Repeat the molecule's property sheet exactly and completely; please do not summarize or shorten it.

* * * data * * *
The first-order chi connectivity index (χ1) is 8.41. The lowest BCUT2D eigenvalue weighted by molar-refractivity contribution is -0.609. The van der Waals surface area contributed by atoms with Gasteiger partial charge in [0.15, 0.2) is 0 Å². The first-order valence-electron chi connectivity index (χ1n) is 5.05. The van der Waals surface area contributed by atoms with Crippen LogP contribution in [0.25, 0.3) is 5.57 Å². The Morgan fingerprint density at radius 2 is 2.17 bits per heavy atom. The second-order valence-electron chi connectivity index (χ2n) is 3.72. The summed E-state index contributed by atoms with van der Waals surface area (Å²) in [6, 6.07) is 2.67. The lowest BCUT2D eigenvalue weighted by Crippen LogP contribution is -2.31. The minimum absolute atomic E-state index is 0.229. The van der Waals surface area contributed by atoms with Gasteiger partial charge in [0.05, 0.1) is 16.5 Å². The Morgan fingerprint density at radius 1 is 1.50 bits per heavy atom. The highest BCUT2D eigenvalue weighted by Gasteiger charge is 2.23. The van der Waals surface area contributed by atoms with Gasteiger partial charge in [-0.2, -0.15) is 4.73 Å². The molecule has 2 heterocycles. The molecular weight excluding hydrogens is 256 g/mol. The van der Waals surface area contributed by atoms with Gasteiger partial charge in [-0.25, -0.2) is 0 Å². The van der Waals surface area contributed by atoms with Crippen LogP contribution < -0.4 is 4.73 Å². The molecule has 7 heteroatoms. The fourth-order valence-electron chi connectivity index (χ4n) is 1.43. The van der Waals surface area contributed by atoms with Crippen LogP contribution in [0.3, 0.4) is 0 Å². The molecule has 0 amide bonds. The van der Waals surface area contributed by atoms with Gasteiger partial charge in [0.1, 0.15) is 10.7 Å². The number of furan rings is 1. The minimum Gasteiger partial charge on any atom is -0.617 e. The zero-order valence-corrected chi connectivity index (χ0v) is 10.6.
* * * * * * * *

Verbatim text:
The first-order chi connectivity index (χ1) is 8.41. The lowest BCUT2D eigenvalue weighted by molar-refractivity contribution is -0.609. The van der Waals surface area contributed by atoms with Gasteiger partial charge in [0.15, 0.2) is 0 Å². The first-order valence-electron chi connectivity index (χ1n) is 5.05. The van der Waals surface area contributed by atoms with Crippen LogP contribution in [0.25, 0.3) is 5.57 Å². The Morgan fingerprint density at radius 2 is 2.17 bits per heavy atom. The second-order valence-electron chi connectivity index (χ2n) is 3.72. The summed E-state index contributed by atoms with van der Waals surface area (Å²) in [6, 6.07) is 2.67. The lowest BCUT2D eigenvalue weighted by Crippen LogP contribution is -2.31. The minimum absolute atomic E-state index is 0.229. The van der Waals surface area contributed by atoms with Gasteiger partial charge in [0.05, 0.1) is 16.5 Å². The Morgan fingerprint density at radius 1 is 1.50 bits per heavy atom. The highest BCUT2D eigenvalue weighted by Gasteiger charge is 2.23. The van der Waals surface area contributed by atoms with Gasteiger partial charge in [-0.2, -0.15) is 4.73 Å². The molecule has 2 heterocycles. The molecular weight excluding hydrogens is 256 g/mol. The van der Waals surface area contributed by atoms with Gasteiger partial charge in [-0.25, -0.2) is 0 Å². The van der Waals surface area contributed by atoms with Crippen LogP contribution < -0.4 is 4.73 Å². The molecule has 7 heteroatoms. The fourth-order valence-electron chi connectivity index (χ4n) is 1.43. The van der Waals surface area contributed by atoms with Crippen LogP contribution in [0.3, 0.4) is 0 Å². The molecule has 0 amide bonds. The van der Waals surface area contributed by atoms with Gasteiger partial charge in [0.1, 0.15) is 10.7 Å². The number of furan rings is 1. The minimum Gasteiger partial charge on any atom is -0.617 e. The zero-order valence-corrected chi connectivity index (χ0v) is 10.6.